Nearly simultaneously with the release of her 20th album, the Grammy-winner best known for 1978’s “Don’t Cry Out Loud,” will set up shop for two master classes at the university Feb. 26 through 28, closing out the residency with a lavish concert at Durgin Hall
The three-day stint benefits budding musicians and reunites her with Greher, her close friend from Queens, N.Y. The bond between the two women hasn’t wavered over six decades.
The two were bonded “even before we were born,” says Manchester. “Gena is one of my oldest and dearest friends. Our parents were friends beginning when they were teenagers.”
Greher says her parents and Manchester’s played in the federally supported youth orchestra in New York. “They were the best of friends and continued as friends all of their lives. Melissa and I have remained very close as well.”
The two attended Manhattan’s High School of Performing Arts, Manchester a year ahead of Greher.
“She paved the way. That Melissa was there was the only reason I was allowed to go.”
Though their paths diverged, both women did well. Manchester’s chart success and songwriting chops put her in a class with a post-Brill Building generation of pop songwriters including Peter Allen, Carole Sager and Marvin Hamlisch, who draw upon tradition to craft lyrics and melody, appealing to adult contemporary listeners.
Manchester’s ascension was swift. She was singing commercial jingles at 15, and was a staff writer for Chappell music while still in high school. Barry Manilow discovered her in 1971, and she quickly became a member of Bette Midler’s campy backup singers, the Harlettes. No stranger to humor, she also played Yoko Ono on a 1972 National Lampoon LP.
Her debut album, “Home to Myself,” arrived in 1973. Eventually, TV appearances – sometimes as an actress, including as the mother on “Blossom” and opposite her buddy Midler in the feature film, “For The Boys” – followed, as did a Grammy (1983, best female vocalist) , and in 1979, she performed two of the nominated Oscar songs on the Academy Awards broadcast. She eventually sang the title track from the animated musical, “Little Nemo: Adventures in Slumberland.”
As a songwriter, she teamed with Kenny Loggins for his chart-scorching duet with Stevie Nicks, “Whenever I Call You Friend.”
Greher excelled at writing jingles, earning Clio, Big Apple, Mobius and other industry awards for catchy tunes that stuck in consumers’ craws. She rubbed elbows with the likes of Aretha Franklin, George Michael and Luther Vandross, while seducing consumers on behalf of Diet Coke, Burger King, Barbie and others.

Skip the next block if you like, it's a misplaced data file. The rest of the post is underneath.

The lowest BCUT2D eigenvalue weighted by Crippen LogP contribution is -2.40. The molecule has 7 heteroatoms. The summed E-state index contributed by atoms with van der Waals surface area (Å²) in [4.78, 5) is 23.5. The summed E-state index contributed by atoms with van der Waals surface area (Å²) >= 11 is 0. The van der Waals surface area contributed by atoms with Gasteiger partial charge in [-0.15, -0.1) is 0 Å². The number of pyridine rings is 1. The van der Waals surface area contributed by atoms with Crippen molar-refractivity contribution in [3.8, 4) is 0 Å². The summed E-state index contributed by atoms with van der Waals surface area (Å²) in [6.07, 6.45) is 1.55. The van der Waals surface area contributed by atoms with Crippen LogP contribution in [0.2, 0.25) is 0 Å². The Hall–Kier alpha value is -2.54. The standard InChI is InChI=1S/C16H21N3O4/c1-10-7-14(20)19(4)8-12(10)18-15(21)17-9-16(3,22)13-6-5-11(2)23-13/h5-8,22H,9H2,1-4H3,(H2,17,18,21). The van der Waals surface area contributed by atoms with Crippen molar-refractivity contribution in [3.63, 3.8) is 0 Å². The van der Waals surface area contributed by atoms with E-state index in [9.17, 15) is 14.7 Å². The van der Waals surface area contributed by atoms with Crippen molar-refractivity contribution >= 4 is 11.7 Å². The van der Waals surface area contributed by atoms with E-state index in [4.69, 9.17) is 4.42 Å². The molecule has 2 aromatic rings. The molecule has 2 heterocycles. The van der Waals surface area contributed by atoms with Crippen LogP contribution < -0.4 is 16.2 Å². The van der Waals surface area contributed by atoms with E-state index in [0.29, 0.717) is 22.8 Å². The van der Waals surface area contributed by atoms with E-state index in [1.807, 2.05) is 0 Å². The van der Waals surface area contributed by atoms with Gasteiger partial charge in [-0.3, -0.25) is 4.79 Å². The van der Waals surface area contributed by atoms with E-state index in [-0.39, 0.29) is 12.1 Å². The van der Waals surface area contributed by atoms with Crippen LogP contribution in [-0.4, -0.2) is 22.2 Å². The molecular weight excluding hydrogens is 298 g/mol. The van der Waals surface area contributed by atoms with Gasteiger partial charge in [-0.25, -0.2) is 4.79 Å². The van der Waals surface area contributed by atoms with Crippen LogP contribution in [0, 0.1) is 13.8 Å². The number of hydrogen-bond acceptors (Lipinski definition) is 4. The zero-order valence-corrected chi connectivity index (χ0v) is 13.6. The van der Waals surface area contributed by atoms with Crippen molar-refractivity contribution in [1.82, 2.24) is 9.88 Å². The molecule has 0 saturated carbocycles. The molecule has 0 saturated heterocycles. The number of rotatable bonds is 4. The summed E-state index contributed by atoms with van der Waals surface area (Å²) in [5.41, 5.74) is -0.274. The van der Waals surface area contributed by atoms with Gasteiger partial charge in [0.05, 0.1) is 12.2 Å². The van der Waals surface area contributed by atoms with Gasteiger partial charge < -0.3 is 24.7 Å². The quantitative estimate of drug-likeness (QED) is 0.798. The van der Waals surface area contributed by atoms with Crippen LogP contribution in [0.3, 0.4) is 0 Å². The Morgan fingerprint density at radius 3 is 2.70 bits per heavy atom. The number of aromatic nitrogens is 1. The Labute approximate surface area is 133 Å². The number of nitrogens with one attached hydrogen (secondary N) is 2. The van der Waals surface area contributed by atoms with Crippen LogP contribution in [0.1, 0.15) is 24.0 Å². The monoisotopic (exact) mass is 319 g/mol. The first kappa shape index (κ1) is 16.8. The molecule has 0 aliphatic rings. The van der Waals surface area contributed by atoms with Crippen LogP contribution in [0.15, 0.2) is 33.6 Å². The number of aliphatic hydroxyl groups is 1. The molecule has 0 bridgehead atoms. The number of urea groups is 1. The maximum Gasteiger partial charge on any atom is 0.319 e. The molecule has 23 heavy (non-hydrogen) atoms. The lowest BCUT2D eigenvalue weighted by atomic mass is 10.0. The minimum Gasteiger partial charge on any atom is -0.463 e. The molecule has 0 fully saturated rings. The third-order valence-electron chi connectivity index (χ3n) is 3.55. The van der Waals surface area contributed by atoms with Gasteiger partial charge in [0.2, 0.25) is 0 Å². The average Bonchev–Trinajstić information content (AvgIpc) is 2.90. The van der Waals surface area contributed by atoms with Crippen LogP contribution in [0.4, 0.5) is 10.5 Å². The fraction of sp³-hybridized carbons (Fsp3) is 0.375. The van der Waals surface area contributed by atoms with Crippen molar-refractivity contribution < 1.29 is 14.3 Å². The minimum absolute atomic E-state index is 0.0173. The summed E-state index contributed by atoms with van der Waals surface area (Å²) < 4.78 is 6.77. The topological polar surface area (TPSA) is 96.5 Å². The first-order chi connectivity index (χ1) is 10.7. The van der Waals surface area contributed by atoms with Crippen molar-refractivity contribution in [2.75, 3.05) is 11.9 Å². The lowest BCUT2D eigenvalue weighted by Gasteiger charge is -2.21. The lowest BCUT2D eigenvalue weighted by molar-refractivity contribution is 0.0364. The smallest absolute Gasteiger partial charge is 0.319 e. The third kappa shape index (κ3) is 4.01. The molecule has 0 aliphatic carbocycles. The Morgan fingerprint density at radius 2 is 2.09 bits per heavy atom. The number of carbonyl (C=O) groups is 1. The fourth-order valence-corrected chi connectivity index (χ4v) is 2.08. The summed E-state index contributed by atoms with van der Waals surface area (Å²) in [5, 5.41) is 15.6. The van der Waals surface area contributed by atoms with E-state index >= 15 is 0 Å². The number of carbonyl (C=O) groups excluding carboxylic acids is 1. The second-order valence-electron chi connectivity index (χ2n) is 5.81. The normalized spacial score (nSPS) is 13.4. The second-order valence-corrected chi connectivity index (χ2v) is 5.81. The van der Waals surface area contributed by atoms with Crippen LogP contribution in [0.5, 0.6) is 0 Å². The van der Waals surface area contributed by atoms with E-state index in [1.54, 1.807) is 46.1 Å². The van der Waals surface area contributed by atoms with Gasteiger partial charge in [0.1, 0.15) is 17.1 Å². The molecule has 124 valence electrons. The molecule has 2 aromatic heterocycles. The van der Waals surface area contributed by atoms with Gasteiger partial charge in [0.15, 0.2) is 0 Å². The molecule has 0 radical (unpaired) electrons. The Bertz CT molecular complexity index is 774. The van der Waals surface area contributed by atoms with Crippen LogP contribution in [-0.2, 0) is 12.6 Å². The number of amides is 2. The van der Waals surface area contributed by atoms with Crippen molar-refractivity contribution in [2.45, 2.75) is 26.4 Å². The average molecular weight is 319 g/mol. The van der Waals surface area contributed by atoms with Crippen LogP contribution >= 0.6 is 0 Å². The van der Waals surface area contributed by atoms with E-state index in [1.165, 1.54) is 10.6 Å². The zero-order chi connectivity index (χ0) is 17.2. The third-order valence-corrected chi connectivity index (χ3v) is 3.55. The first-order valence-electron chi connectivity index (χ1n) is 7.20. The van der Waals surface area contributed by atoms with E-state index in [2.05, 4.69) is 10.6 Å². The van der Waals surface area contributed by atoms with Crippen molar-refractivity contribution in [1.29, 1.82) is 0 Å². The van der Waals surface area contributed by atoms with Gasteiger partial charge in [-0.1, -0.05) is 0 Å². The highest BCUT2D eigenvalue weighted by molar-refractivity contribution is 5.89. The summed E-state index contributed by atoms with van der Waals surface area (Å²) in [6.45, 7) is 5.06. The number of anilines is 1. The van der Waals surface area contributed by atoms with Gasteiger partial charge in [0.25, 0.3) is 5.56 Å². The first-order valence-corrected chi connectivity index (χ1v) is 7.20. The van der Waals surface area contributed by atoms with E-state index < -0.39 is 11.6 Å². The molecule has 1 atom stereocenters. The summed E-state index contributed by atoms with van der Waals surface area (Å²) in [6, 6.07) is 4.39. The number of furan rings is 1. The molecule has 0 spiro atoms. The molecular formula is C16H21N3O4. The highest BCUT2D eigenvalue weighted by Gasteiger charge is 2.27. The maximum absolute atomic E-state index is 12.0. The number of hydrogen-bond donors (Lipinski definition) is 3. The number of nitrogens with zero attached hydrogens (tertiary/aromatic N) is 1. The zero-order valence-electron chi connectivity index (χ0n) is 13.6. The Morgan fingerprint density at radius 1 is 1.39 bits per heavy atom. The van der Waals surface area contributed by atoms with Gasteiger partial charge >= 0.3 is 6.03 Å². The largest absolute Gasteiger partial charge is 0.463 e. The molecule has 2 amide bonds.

Armed with a doctorate in music education from Columbia University’s Teacher’s College, she worked with those exploring how music and sound affects children with autism spectrum disorders.
Greher says the package of Manchester’s songwriting, performing, business and teaching experiences makes her “a living embodiment of the musical entrepreneurship we advocate for all our music students at UMass Lowell.”
“The record is proof of what I know to be true,” says Manchester. “And its birth was informed by music students at USC (where she teaches) in terms of crowd funding, using Indiegogo. The company I keep with my students is such a two-way flow of energy and information.
“I had always been part of the conventional path of signing with a big record company and they bankroll a project. Of course, even after you have made their money back, they still own your work,” notes Manchester. “I had heard my students talk about this and it was really interesting to try and see how it worked out. And this is about being an independent artist. Which is really code for, ‘This is seven times as much work for yourself.’ But it’s good. It’s my baby.”
They’re all her babies.
“I’ve learned that just because you write a song doesn’t mean you know everything about it. If you’re lucky enough to do this long enough and you sing some of your songs for a long time, over and over again, people will come up and tell you what they mean to them. How they are special. It is very important to listen to that and keep that experience alive.”
A song, she says, “is more than a pile of words and notes. From my experience, there are unexpected gifts.”
Manchester says she has had some good teachers over the year. Paul Simon was one of them. When she was 17, she was picked to take Simon’s songwriting class at New York University.
“I repeat and pass forward what he taught me. All the stories have been told. It’s the way you tell it that determines your stripe of individuality.”
Tickets are on sale now, priced at $35 for the general public and $15 for UMass Lowell students with a valid ID. Students must purchase tickets in person at the Tsongas Center box office. Tickets for a special VIP reception are also available. Visit www.tsongascenter.com or call 866-722-8780 for information.